Why did you choose your specific health professional career?
When I was a child I was riding my bike and my leg was bitten by a rez (reservation) dog. I spent hours in the IHS ER waiting room crying and wondering, “Why does it take so long?” My mother comforted me and said, “The doctors are busy and they have a lot of people to see shiyazhi (my little one). There aren’t enough doctors.” So with my pony tail, a baseball cap and an ice pack on my leg, I told my mom, “I want to be a doctor so I can help.” Little did I know how true those words would be and how that visit to the emergency room would shape my life and goals. Thus, in high school I fell in love with science, in college I was mentored by American Indian physicians, and as a graduate student I broadened my perspective of medicine to include health policy. Thus, with deeply rooted motivation I want to be a Navajo physician practicing at home on the Navajo reservation.
What experiences did you have to make sure this profession was right for you?
I started college with firm motivation for science because of the high school Math and Science for Minority Students (MS2) program in Andover, Massachusetts. I conducted liver transplant research with the Department of Surgery/Section of Transplantation in college. After college, I studied stem cells at the National Institutes of Health in Maryland and as a graduate student I researched Diabetes and Kidney failure with Translational Genomics Research Institute in Phoenix. I loved my degree in Molecular Biology and what medical applications it had, but I also loved the opposite spectrum too, the high paced political health arena. The Barbara Jordan Health Policy Scholars Program in Washington DC offered a summer on Capitol Hill as I learned the political measures of health care funding, particularly IHS, and how health care disparities evolved from legislation. Ultimately, based on my Navajo belief of Hozho (everything is related) and applying this to health, I knew that being a physician would allow me to weave together clinical research, clinical medicine and to help reform health policy.
Describe any obstacles or barriers to success that you encountered along your health professional career path and how did you overcome them?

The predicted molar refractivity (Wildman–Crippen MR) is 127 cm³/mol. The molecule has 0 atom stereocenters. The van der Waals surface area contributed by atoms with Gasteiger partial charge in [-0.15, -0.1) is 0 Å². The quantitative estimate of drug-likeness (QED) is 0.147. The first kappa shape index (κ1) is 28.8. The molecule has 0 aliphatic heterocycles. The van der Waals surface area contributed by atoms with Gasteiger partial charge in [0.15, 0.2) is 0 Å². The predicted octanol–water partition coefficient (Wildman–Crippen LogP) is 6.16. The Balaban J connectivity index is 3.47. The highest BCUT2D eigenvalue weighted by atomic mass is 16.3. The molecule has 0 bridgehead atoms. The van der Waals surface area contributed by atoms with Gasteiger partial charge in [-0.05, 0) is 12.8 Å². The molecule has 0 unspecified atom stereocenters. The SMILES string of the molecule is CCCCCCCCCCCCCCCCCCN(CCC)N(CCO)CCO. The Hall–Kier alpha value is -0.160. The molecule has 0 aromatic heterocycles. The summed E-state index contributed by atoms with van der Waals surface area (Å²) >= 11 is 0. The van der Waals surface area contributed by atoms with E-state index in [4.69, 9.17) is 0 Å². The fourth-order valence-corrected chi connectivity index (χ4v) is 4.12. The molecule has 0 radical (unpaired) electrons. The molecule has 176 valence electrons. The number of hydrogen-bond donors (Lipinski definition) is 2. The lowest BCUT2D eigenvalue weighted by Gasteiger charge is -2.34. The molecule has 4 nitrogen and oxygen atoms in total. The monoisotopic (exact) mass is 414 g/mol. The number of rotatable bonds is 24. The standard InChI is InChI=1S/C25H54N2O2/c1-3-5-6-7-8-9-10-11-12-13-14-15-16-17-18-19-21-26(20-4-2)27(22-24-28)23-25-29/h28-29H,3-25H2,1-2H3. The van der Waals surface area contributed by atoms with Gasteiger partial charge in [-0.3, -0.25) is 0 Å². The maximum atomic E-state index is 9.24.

I am a hard worker and being in medical school has been my most difficult challenge academically, psychologically, and spiritually. I overcame academic struggles with help from faculty, study groups with colleagues, and support from family and friends. I continue to seek support through spiritual measures both in Tucson, AZ and at home in Sawmill, AZ. Not being able to go home because of my schedule was the hardest for me to deal with, especially when I needed reassurance and to refocus. There were semesters when I felt like a failure and felt like quitting was an option but with family and friends pushing me, I was able to clear my mind and push forward. Overall, the medical school experience has been tough but there is a light at the end of the tunnel and my friends and family are always there when I need them.
What do you do in your current job?
Currently, I am a medical student doing clinical rotations and studying for the national licensing exams. I enjoy working with the younger population in the clinic, but I also enjoy the pathology of elderly health. There is never a dull moment while on the wards.
What advice do you have for American Indian/Alaska Native students who are interested in health careers?
Don’t mess around in college because programs are competitive. Travel to conferences and abroad if there is an opportunity to do so. Talk with as many health care professionals as you can. Medicine has so much to offer and I feel mentoring boosts confidence for application. Find your niche of students interested in health professions and keep track of each other. Support from friends is priceless through college and beyond. Colleagues are your support on a day to day basis. Return home to the reservation even if you did not grow up on the rez (reservation) because experience is a driving force. It is always an eye opener to observe any rez town and note implications for public health, clinical health, and health policy. The rez always needs improvement and when you return home you will reinforce your motivation.